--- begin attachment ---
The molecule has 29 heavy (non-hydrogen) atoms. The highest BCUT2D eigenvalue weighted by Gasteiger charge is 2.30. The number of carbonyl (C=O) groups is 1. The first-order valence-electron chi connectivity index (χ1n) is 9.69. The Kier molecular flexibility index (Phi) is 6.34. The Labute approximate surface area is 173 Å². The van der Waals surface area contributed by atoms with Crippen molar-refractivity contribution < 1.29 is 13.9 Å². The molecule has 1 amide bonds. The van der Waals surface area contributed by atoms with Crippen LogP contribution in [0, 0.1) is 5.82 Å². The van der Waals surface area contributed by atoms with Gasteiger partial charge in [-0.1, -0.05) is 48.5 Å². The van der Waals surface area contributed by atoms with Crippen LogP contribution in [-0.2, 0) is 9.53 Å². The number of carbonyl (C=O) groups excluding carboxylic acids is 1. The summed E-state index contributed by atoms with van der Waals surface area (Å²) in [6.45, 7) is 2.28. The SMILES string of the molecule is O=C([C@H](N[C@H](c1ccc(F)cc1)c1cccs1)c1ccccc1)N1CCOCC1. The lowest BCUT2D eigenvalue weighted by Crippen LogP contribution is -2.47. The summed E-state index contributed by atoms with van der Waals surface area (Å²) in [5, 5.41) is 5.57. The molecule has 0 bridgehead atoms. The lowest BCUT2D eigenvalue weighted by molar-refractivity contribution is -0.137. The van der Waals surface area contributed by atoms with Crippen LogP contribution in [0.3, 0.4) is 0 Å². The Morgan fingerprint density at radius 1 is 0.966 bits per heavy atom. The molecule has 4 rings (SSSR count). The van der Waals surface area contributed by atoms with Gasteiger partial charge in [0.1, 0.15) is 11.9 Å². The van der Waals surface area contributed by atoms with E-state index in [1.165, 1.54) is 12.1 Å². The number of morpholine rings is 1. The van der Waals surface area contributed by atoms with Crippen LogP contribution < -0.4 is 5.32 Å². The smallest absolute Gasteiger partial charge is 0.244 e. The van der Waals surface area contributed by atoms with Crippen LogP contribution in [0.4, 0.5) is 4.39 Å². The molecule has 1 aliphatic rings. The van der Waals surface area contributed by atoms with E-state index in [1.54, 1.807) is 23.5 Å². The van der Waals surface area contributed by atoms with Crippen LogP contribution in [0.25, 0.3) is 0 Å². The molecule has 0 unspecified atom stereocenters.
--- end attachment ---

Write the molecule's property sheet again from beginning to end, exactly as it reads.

The molecule has 29 heavy (non-hydrogen) atoms. The highest BCUT2D eigenvalue weighted by Gasteiger charge is 2.30. The number of carbonyl (C=O) groups is 1. The first-order valence-electron chi connectivity index (χ1n) is 9.69. The Kier molecular flexibility index (Phi) is 6.34. The Labute approximate surface area is 173 Å². The van der Waals surface area contributed by atoms with Crippen molar-refractivity contribution < 1.29 is 13.9 Å². The molecule has 1 amide bonds. The van der Waals surface area contributed by atoms with Crippen LogP contribution in [0, 0.1) is 5.82 Å². The van der Waals surface area contributed by atoms with Gasteiger partial charge in [-0.1, -0.05) is 48.5 Å². The van der Waals surface area contributed by atoms with Crippen LogP contribution in [-0.2, 0) is 9.53 Å². The number of carbonyl (C=O) groups excluding carboxylic acids is 1. The summed E-state index contributed by atoms with van der Waals surface area (Å²) in [6.45, 7) is 2.28. The SMILES string of the molecule is O=C([C@H](N[C@H](c1ccc(F)cc1)c1cccs1)c1ccccc1)N1CCOCC1. The lowest BCUT2D eigenvalue weighted by Crippen LogP contribution is -2.47. The summed E-state index contributed by atoms with van der Waals surface area (Å²) in [5, 5.41) is 5.57. The molecule has 0 bridgehead atoms. The lowest BCUT2D eigenvalue weighted by molar-refractivity contribution is -0.137. The van der Waals surface area contributed by atoms with Crippen LogP contribution in [0.3, 0.4) is 0 Å². The Morgan fingerprint density at radius 1 is 0.966 bits per heavy atom. The molecule has 4 rings (SSSR count). The van der Waals surface area contributed by atoms with Gasteiger partial charge in [0.1, 0.15) is 11.9 Å². The van der Waals surface area contributed by atoms with E-state index in [1.165, 1.54) is 12.1 Å². The number of morpholine rings is 1. The van der Waals surface area contributed by atoms with Crippen LogP contribution < -0.4 is 5.32 Å². The smallest absolute Gasteiger partial charge is 0.244 e. The van der Waals surface area contributed by atoms with Crippen LogP contribution in [0.4, 0.5) is 4.39 Å². The molecule has 1 aliphatic rings. The van der Waals surface area contributed by atoms with E-state index in [1.54, 1.807) is 23.5 Å². The van der Waals surface area contributed by atoms with Crippen LogP contribution in [0.25, 0.3) is 0 Å². The molecule has 0 unspecified atom stereocenters.